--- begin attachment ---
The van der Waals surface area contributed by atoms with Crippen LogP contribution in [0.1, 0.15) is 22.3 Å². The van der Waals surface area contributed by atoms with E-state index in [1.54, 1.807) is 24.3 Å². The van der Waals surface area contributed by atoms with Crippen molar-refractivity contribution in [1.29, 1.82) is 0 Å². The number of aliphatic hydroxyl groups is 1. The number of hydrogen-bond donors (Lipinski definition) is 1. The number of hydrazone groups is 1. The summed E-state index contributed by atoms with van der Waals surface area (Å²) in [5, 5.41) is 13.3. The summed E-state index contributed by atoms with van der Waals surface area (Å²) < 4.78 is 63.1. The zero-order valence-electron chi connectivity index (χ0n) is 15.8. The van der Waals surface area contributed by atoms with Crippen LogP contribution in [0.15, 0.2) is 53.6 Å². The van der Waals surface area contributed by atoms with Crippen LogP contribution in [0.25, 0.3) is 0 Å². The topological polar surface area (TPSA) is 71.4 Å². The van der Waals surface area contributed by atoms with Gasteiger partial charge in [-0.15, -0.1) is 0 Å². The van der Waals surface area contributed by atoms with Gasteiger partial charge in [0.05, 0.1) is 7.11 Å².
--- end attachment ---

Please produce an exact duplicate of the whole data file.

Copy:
The van der Waals surface area contributed by atoms with Crippen LogP contribution in [0.1, 0.15) is 22.3 Å². The van der Waals surface area contributed by atoms with E-state index in [1.54, 1.807) is 24.3 Å². The van der Waals surface area contributed by atoms with Crippen molar-refractivity contribution in [1.29, 1.82) is 0 Å². The number of aliphatic hydroxyl groups is 1. The number of hydrogen-bond donors (Lipinski definition) is 1. The number of hydrazone groups is 1. The summed E-state index contributed by atoms with van der Waals surface area (Å²) in [5, 5.41) is 13.3. The summed E-state index contributed by atoms with van der Waals surface area (Å²) < 4.78 is 63.1. The zero-order valence-electron chi connectivity index (χ0n) is 15.8. The van der Waals surface area contributed by atoms with Crippen LogP contribution in [0.15, 0.2) is 53.6 Å². The van der Waals surface area contributed by atoms with Crippen LogP contribution in [0.25, 0.3) is 0 Å². The topological polar surface area (TPSA) is 71.4 Å². The van der Waals surface area contributed by atoms with Gasteiger partial charge in [-0.15, -0.1) is 0 Å². The van der Waals surface area contributed by atoms with Gasteiger partial charge in [0.05, 0.1) is 7.11 Å².